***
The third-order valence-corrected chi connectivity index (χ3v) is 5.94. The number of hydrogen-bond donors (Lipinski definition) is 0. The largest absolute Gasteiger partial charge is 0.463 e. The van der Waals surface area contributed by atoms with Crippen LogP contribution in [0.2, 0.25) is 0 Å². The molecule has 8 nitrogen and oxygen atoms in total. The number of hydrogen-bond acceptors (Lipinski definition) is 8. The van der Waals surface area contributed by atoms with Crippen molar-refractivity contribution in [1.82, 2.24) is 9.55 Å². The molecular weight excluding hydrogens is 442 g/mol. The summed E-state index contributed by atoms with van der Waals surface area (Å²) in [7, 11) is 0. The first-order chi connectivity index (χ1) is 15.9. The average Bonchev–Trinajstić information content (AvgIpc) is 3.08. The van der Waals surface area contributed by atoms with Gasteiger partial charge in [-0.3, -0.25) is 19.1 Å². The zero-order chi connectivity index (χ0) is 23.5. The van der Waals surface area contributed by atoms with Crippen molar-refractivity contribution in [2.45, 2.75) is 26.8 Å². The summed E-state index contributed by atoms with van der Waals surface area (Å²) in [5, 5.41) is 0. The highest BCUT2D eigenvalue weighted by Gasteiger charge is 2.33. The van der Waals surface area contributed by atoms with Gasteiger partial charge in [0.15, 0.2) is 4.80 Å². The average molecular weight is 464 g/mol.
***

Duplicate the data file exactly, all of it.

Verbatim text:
The third-order valence-corrected chi connectivity index (χ3v) is 5.94. The number of hydrogen-bond donors (Lipinski definition) is 0. The largest absolute Gasteiger partial charge is 0.463 e. The van der Waals surface area contributed by atoms with Crippen LogP contribution in [0.2, 0.25) is 0 Å². The molecule has 8 nitrogen and oxygen atoms in total. The number of hydrogen-bond acceptors (Lipinski definition) is 8. The van der Waals surface area contributed by atoms with Crippen molar-refractivity contribution in [1.82, 2.24) is 9.55 Å². The molecular weight excluding hydrogens is 442 g/mol. The summed E-state index contributed by atoms with van der Waals surface area (Å²) in [7, 11) is 0. The first-order chi connectivity index (χ1) is 15.9. The average Bonchev–Trinajstić information content (AvgIpc) is 3.08. The van der Waals surface area contributed by atoms with Gasteiger partial charge in [-0.3, -0.25) is 19.1 Å². The zero-order chi connectivity index (χ0) is 23.5. The van der Waals surface area contributed by atoms with Crippen molar-refractivity contribution in [2.45, 2.75) is 26.8 Å². The summed E-state index contributed by atoms with van der Waals surface area (Å²) in [5, 5.41) is 0. The highest BCUT2D eigenvalue weighted by Gasteiger charge is 2.33. The van der Waals surface area contributed by atoms with Gasteiger partial charge in [0.15, 0.2) is 4.80 Å². The average molecular weight is 464 g/mol.